Wednesday, February 22, 2012

To find your calling, forget about passion! (huh?)

So this post wins for the most counter-intuitive title. I named it in honor of a fascinating little Harvard Business School blog post entitled "To Find Happiness, Forget About Passion" by Oliver Segovia. You can read it here.

When I first saw that title, I thought "oh, this is wrong!" But Segovia actually gets it absolutely right. His point (and you should read it for yourself) is that the world indoctrinates us to just follow our dreams, but then we sometimes find out that our dreams don't make us any money, or even get us a job (think of the starving artist syndrome).

Segovia argues that the key to happiness isn't prioritizing your own dreams, but rather finding a need that you can fill. Basically, he says we're getting it backwards when we put passion before service. That turns out to be a hollow passion. If, however, we put our passion INTO service... well, that's sustainable passion, and a recipe for professional happiness.

This argument is actually a page straight out of the Protestant Reformation. John Calvin taught that you find your calling in life by discovering your gifts and talents (he might have used the word "passion" if he was writing today), and then by identifying where they are needed. My favorite Calvin quote is this: “For as God bestows any ability or gift upon any of us, he binds us to such as have need of us and as we are able to help.” (Sermons of M. John Calvin upon the Epistle of Saint Paul to the Galatians, 1574; p. 307).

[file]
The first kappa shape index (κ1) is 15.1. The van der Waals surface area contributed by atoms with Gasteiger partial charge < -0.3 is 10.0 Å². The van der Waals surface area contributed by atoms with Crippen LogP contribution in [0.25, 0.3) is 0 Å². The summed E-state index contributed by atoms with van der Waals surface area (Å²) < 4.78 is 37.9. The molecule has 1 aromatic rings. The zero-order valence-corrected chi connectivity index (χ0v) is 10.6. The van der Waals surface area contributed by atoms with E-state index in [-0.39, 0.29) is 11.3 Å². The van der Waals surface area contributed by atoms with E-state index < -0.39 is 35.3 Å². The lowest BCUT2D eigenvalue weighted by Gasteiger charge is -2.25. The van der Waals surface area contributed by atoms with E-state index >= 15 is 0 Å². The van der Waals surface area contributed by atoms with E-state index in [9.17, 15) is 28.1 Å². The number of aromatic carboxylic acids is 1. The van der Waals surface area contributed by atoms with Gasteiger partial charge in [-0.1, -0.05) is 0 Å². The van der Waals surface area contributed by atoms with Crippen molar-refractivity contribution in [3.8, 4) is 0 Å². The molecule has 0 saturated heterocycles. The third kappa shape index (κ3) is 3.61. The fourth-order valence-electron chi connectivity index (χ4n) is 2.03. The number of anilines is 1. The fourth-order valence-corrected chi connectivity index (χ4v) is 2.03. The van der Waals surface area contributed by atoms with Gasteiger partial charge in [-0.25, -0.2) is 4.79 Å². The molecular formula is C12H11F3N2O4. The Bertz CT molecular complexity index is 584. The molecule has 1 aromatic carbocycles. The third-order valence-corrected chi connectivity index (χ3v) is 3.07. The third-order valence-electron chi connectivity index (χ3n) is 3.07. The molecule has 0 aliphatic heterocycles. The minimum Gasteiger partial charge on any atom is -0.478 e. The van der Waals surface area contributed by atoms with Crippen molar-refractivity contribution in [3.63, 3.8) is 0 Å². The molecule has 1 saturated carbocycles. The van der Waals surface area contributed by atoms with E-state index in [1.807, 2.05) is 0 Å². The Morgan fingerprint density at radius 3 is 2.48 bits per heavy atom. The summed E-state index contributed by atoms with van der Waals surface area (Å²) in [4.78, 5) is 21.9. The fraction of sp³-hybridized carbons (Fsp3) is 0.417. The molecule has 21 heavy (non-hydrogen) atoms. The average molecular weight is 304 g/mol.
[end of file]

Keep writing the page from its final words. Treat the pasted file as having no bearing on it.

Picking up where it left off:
I love the notion of our talents "binding" us to other people. Having a passion is actually a responsibility -- an obligation to give your best to the world. As we rush off to pursue our dreams, let's stop first and give some good hard thought to who needs them. You are much more likely to make a living if you do. 


  1. And what is ironic yet oh so true about the idea of looking outside of yourself first is that the less you focus on yourself and serve others the more (and I would say more quickly) you will learn about yourself. As Jesus taught, it is those who lose their life in His service that will be the ones to really find it. (See Matt. 16:25 among other verses) And as King Benjamin taught, to really serve the Lord, we must serve others. (See Mos. 2:17)

  2. I love this post - great summation.

  3. I finally got around to reading this Oliver. This is a very thought provoking article--especially in light of our generation and its own sense of entitlement. To be honest, I've been lost for the last while. It's weird to think that I'm almost graduated from high school for a decade and I'm asking myself the same question I was back then: What do I want to be when I grow up?

    I've been thinking about what I'm passionate about. I've also been reassessing some of the goals I had when I first graduated from college. Life has a tendency to slap you hard in the face with reality. I can relate to the girl in Segovia's article. I feel like I've left the bubble where anything is possible and now I'm in a place where real life says no. Maybe this is a new way to think about my current situation in life.